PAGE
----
market, would likely end up owning the whole market

P

#### Phil Allison

Jan 1, 1970
0
"MooseFET"

The CFLs will tend to draw current over a wide part of the cycle.

** 100% WRONG !

The capacitor after the rectifier is small enough that the the ripple
is very large.

** Means the charging time is very short - fool.

The transistor circuit makes no effort to regulate
anything. The inductor feeding the lamp controls the current.

** All got nothing to do with the actual charging time of that first
electro.

This makes the load appear more resistive than would normally be
expected

** Total BOLLOCKS !!

Go measure the current draw waveform of a few CFLs - instead of sitting
on you FAT ARSE making up WRONG theories and misinforming people.

Have look at figure 11 for a typical current wave.

Figure 12 shows the same lamp operated from a common triac dimmer at full
setting.

http://sound.westhost.com/articles/incandescent.htm#pf

...... Phil

E

#### Eeyore

Jan 1, 1970
0
Sylvia said:
And expect to see it get worse as people replace incandescent lamps with
compact fluoros.

The load from CFLs is too small really to have a significant effect and PCs
are now getting active PFC, so it *ought* to go the other way but I

Graham

E

#### Eeyore

Jan 1, 1970
0
John said:
I suspect that the population of cf's tends to clip one polarity peak
more than the other.

Why ?

Graham

E

#### Eeyore

Jan 1, 1970
0
MooseFET said:
I expect that the mains power will improve over the next many years.
A lot of equipment draws its current in thin spikes at the peaks.
Modern designs do this less so.

The CFLs will tend to draw current over a wide part of the cycle. The
capacitor after the rectifier is small enough that the the ripple is
very large.

Poor man's way of improving harmonic currents !

Graham

E

#### Eeyore

Jan 1, 1970
0
Phil said:
"MooseFET"

The CFLs will tend to draw current over a wide part of the cycle.

** 100% WRONG !

The capacitor after the rectifier is small enough that the the ripple
is very large.

** Means the charging time is very short - fool.

Suggest you re-think that. Do you have a simulation program ? Large ripple >
larger conduction angle.

Graham

M

#### MooseFET

Jan 1, 1970
0
"MooseFET"

The CFLs will tend to draw current over a wide part of the cycle.

**  100%  WRONG  !

The capacitor after the rectifier is small enough that the the ripple
is very large.

**  Means the charging time is very short  -  fool.

No it doesn't. Where did you get that idea. The capacitor will start
charging when the mains voltage has passed the voltage that the
capacitor has discharged down to and continue until some time after
the peak. Try reducing the capacitor to zero and consider what
fraction of the cycle the diodes will conduct for.

The transistor circuit makes no effort to regulate
anything. The inductor feeding the lamp controls the current.

** All got nothing to do with the actual charging time of that first
electro.

Actually it does effect it in a very important way. Consider the
capacitor equal to zero and the transistors trying to regulate case
and you will see why.

You are both wrong and rude.

M

#### MooseFET

Jan 1, 1970
0
Poor man's way of improving harmonic currents !

Cutting production cost, allowing cheaper rectifiers and fitting into
smaller space also come from that one design choice. Th funny thing
is that brand to brand, there seems to be a large variation. I've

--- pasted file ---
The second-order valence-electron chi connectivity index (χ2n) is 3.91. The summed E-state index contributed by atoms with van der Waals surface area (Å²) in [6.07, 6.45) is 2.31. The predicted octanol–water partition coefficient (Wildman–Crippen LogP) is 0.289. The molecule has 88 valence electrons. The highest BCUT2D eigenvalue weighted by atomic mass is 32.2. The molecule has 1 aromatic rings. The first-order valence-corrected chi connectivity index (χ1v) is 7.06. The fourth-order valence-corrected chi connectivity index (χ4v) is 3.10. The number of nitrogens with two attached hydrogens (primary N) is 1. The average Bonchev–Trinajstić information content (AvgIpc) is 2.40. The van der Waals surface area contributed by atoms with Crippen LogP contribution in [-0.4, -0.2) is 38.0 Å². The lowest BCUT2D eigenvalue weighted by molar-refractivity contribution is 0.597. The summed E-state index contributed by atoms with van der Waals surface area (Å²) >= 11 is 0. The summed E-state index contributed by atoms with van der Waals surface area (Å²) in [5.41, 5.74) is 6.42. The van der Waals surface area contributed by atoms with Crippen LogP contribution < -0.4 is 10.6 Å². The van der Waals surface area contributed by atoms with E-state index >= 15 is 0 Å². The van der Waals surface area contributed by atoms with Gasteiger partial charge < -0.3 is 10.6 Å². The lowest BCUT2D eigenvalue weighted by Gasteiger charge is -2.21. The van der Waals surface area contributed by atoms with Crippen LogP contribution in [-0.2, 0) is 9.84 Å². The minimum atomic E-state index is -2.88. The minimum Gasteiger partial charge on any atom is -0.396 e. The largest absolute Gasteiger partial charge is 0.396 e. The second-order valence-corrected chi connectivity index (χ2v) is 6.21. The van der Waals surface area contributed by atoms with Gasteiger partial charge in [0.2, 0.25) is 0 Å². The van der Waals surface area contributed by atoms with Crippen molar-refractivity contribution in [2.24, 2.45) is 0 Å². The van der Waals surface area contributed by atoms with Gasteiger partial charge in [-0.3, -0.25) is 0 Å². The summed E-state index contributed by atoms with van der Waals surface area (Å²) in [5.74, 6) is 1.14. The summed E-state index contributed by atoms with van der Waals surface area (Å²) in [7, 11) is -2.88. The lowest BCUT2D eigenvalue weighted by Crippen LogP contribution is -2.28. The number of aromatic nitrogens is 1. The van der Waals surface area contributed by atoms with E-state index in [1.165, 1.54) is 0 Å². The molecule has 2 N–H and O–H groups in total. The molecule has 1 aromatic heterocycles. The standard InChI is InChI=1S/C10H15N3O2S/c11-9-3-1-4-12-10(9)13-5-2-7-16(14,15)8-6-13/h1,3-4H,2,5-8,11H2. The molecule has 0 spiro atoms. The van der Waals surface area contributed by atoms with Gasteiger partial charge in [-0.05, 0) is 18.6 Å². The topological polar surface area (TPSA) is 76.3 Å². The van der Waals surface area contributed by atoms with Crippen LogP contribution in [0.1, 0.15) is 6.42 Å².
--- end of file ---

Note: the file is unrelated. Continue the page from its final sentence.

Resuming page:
seen 2uF and 10uF.

P

#### Phil Allison

Jan 1, 1970
0
"Eeysore"
Suggest you re-think that.

** I suggest YOU got get fucked.

Do you have a simulation program ?

** Irrelevant crap when a simple test on REAL CFLs proves the point
beyond all doubt.

Have look at figure 11 for a typical current wave.

Figure 12 shows the same lamp operated from a common triac dimmer at full
setting.

http://sound.westhost.com/articles/incandescent.htm#pf

...... Phil

P

#### Phil Allison

Jan 1, 1970
0
"MooseFET"
"Phil Allison"
The CFLs will tend to draw current over a wide part of the cycle.

** 100% WRONG !

The capacitor after the rectifier is small enough that the the ripple
is very large.

** Means the charging time is very short - fool.
No it doesn't. Where did you get that idea.

JESUS CHRIST you are ONE ARROGANT **** !!!!!!!!

I posted ACTUAL data and YOU FUCKING SNIPPED IT !!

YOU ASSHOLE - YOU FUCKING ASSHOLE !!!!

----------------------------------------------------------------------

Go measure the current draw waveform of a few CFLs - instead of sitting
on you FAT ARSE making up WRONG theories and misinforming people.

Have look at figure 11 for a typical current wave.

Figure 12 shows the same lamp operated from a common triac dimmer at full
setting.

http://sound.westhost.com/articles/incandescent.htm#pf

The capacitor will start
charging when the mains voltage has passed the voltage that the
capacitor has discharged down to

** The charging time constant is very short for a CFL, typically about 50
uS.

Peak current is reached in 200-500uS and then drops off rapidly.

Go measure the current draw waveform of a few CFLs - instead of sitting
on you FAT ARSE making up WRONG theories and misinforming people.

Have look at figure 11 for a typical current wave - ASSHOLE !!

Figure 12 shows the same lamp operated from a common triac dimmer at full
setting.

http://sound.westhost.com/articles/incandescent.htm#pf

...... Phil

E

#### Eeyore

Jan 1, 1970
0
John said:
Because there may be a prefered direction to hook up the half-wave
rectifiers.

Half-wave rectifiers are not allowed any more AFAIK.

Graham

E

#### Eeyore

Jan 1, 1970
0
Phil said:
"John Larkin"
Eeyore

** " That is one of the most crass statements I've seen in all my time on
Usenet"

I can see this one's going to stick ! ;~)

Graham